Studies of human populations, volunteers and patients

Scanning Technologies

Scanning technologies (e.g. MEG, MRI, PET and CT) have isolated brain abnormalities in some humans providing information about the causes of disease and disorder.

For example studies using magnetoencepahlography (MEG) provide a new understanding of human vision and epilepsy.

Laser Doppler perfusion imaging can be used to directly investigate the circulation of tiny blood vessels of diabetic human volunteers.

Transcranial Magnetic Stimulation (TMS)

Transcranial magnetic stimulation (TMS) has been used to study the function of the human brain in healthy volunteers. For example: A study by Professor V. Walsh and colleagues aimed to learn more about neural processing by safely mimicking brain damage. The technique is now used in place of some experiments on non- human primates. See also: Pascal-Leone, A, Walsh, V & Rothwell, J 2000, 'Transcranial magnetic stimulation in cognitive science', Opinion in Neurobiology 10 (2), pp.232 -237.

Research is currently being conducted into TMS as a possible treatment for psychiatric disorders. See Bersani, FS et al 2013 ‘Deep cranial magnetic stimulation as a treatment for psychiatric disorders’ Eur. Psychiatry 28 (1) pp.30-9; Li, H. et al 2014 ‘Repititive transcranial magnetic stimulation for panic disorders in adults’. The Cochrane data base of systematic reviews. 9.

Research is currently being conducted into TMS as a possible treatment for depression:

Repetitive transcranial magnetic stimulation (rTMS) could be a treatment tool for various neurological conditions. Such as:

Stroke: Mansur, C., et al., 2005, A sham-stimulation controlled trial of rTMS of the unaffected hemisphere in stroke patients. Neurology, 64, pp 1802-1804.

Neuropathic pain: Lefaucheur, JP et al 2014, ‘Evidence based guidelines on the therapeutic use of repetitive transcranial magnetic stimulation (rTMS)’. Clinical Neurophysiology, 125 (11), pp. 2150-2206

Parkinson's disease: Khedr, E., et al.,2006, 'Effects of daily repetitive transcranial magnetic stimulation on motor performance in Parkinson's disease', Movement Disorders, 21:pp 2201-2205.

And possibly Migraine:


The use of human cells and tissue leftover from surgical procedures, placentas or donated cadavers can be used to produce vaccines, develop drugs, detect toxicity and corrosiveness of chemicals etc. (See In Vitro for more details.)


The use of clinical patch test in human volunteers can confirm that a chemical will not cause irritation or allergic skin reaction. The “human 4-hr patch test is a valid alternative to the equivalent rabbit test for the assessment of skin irritation hazard to humans.”

Griffiths, H. A., et al., 1997, 'Interlaboratory evaluation of a human patch test for the identification of skin irritation potential/hazard', Food and Chemical Toxicology 35 (2)](, pp 255-260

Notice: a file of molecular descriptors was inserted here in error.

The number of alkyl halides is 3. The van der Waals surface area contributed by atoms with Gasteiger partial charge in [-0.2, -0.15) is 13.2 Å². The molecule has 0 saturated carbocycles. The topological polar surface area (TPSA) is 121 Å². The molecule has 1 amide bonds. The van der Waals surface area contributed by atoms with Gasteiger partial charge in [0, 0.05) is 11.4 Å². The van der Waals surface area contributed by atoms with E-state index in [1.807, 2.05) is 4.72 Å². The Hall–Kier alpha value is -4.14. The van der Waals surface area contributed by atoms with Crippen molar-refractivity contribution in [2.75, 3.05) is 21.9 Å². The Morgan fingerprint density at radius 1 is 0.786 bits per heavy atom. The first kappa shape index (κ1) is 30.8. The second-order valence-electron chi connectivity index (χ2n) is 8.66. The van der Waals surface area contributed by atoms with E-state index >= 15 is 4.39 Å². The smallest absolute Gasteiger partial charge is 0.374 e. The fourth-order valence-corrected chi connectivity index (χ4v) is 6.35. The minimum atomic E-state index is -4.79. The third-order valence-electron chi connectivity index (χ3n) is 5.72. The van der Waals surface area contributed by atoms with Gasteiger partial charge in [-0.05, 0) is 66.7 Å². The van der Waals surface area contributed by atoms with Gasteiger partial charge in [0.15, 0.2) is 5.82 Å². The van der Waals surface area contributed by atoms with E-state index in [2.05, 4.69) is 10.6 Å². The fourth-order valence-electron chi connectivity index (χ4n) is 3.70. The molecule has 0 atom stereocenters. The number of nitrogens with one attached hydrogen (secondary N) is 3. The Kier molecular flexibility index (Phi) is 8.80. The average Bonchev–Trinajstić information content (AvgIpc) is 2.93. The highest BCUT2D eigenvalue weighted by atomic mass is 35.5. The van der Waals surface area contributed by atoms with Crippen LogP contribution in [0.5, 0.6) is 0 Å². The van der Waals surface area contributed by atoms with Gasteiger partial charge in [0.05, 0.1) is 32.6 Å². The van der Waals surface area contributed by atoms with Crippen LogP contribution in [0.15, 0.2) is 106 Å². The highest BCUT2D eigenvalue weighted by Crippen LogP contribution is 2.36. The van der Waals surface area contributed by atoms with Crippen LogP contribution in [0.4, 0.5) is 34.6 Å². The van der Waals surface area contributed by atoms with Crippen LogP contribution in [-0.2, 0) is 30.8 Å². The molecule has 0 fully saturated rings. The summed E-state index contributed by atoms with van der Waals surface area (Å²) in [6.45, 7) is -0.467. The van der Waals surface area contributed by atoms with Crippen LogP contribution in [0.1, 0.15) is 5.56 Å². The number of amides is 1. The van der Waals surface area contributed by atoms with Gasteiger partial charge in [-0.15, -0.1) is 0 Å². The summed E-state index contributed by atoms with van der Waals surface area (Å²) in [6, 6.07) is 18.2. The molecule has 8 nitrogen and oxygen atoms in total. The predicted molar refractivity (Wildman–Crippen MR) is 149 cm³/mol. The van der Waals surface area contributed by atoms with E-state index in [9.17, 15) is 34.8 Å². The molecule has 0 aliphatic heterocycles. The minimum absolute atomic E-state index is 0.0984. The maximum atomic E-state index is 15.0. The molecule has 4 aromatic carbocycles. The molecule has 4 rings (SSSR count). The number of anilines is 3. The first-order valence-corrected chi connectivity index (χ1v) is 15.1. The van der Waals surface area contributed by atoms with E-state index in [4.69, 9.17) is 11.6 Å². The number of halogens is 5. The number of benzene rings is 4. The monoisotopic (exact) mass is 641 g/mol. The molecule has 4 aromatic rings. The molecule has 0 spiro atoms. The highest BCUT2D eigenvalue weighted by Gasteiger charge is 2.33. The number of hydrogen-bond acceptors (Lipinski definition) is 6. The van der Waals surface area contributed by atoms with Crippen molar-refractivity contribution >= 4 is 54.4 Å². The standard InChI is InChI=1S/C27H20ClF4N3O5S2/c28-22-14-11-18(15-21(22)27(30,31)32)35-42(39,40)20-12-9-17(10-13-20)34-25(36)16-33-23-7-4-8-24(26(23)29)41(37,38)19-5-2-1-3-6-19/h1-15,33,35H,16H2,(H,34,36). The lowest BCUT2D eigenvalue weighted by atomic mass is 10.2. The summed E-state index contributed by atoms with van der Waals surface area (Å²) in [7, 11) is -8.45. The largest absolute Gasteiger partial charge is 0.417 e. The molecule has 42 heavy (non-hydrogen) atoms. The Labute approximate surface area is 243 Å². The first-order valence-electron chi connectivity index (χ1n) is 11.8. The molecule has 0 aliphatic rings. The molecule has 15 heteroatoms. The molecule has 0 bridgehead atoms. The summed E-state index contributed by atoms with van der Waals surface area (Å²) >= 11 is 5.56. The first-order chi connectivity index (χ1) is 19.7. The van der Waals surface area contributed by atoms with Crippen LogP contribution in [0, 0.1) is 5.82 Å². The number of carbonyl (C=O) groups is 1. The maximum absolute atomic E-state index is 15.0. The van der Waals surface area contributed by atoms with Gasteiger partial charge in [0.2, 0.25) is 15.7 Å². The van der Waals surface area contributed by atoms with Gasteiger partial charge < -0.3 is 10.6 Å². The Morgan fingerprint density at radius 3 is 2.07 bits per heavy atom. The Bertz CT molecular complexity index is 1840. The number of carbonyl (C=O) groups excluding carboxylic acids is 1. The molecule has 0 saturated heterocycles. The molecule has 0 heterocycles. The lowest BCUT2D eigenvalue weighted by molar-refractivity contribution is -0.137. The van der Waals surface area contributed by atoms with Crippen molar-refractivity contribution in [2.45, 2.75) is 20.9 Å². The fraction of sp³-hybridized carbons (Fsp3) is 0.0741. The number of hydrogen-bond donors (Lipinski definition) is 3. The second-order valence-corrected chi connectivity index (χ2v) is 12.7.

A system that allows consumers to report all effects of a medication after it has been released to the public. It alerts to negative side effects but could also increase the likelihood of finding new uses for existing drugs.


This technique involves giving minute doses of novel medicines to volunteers. A microdose is too small to be toxic but it allows the pharmakinetics of the active ingredient to be studied.

Human Microdosing aims to reduce the resources spent on non-viable drugs and reduce the number of animal experiments.

Traditional preclinical studies take up to 18 months and cost US$3-$5 million. Human Microdosing proves its value in drug R & D, 2005. Drug

Microdosing can cut the time spent in early testing down to 4 and 6 months and cut costs by 10 times. European Union Microdose AMS Partnership Programme (EUMAPP) - Background Paper - January 2006.

Microdosing identifies which drugs are unlikely to be successful pre-Phase 1 of the testing process. Combes, R.D., et al. 2003. 'Early microdose drug studies in human volunteers can minimise animal testing: Proceedings of a workshop organised by Volunteers in Research and Testing', European Journal of Pharmaceutical Sciences, 19(1), pp. 1-11.

Arora, T et al 2011. ‘Substitute of animals in drug research’ Indian J. Pharm Sci 73(1) pp.1-6.


Tissue engineering has led to the first successfully grown replacement organ. A bladder made from the patient’s own cells. (Atala, A. et al., 2006, 'Tissue-engineered autologous bladders for patients needing cystoplasty', The Lancet, Volume 367, Issue 9518, pp 1241 – 1246.)

  1. Building a Bladder
  2. Bioengineered bladders

“Atala adds that they are also working on growing bio-engineered hearts and pancreases.”

For overview see Fodor, W 2003 ‘Tissue engineering and cell based therapies, from the bench to the clinic: The potential to replace, repair and regenerate’. Reprod. Biol. Endocrinol. 1 102.

Others are currently working on Bone Tissue Engineering.

Gene Studies

This area is undergoing rapid development. See for instance:

Australian Genome Research Facility:
Australia's largest genomic services provider with state-of-the-art facilities in Brisbane, Melbourne and Adelaide. Servicing the academic and commercial markets. AGRF provides genomic service solutions across the entire biological spectrum from microbes to plants, animals and humans.

Genetic Repositories Australia: https//
GRA has been supported by an NHMRC Enabling Facility Grant to establish a central national facility for establishing, distributing and maintaining the long-term secure storage of human genetic samples from a variety of sources. This includes the production and provision of immortalised lymphoblast cell lines and DNA samples. GRA is based at the Prince of Wales Medical Research Institute in Sydney.

Genomics Australia:
Consortium of genomics service providers from around Australia. Builds on AGRF. Includes a regional network and a development team focussing on new research tools.

Last reviewed: 19 March, 2019.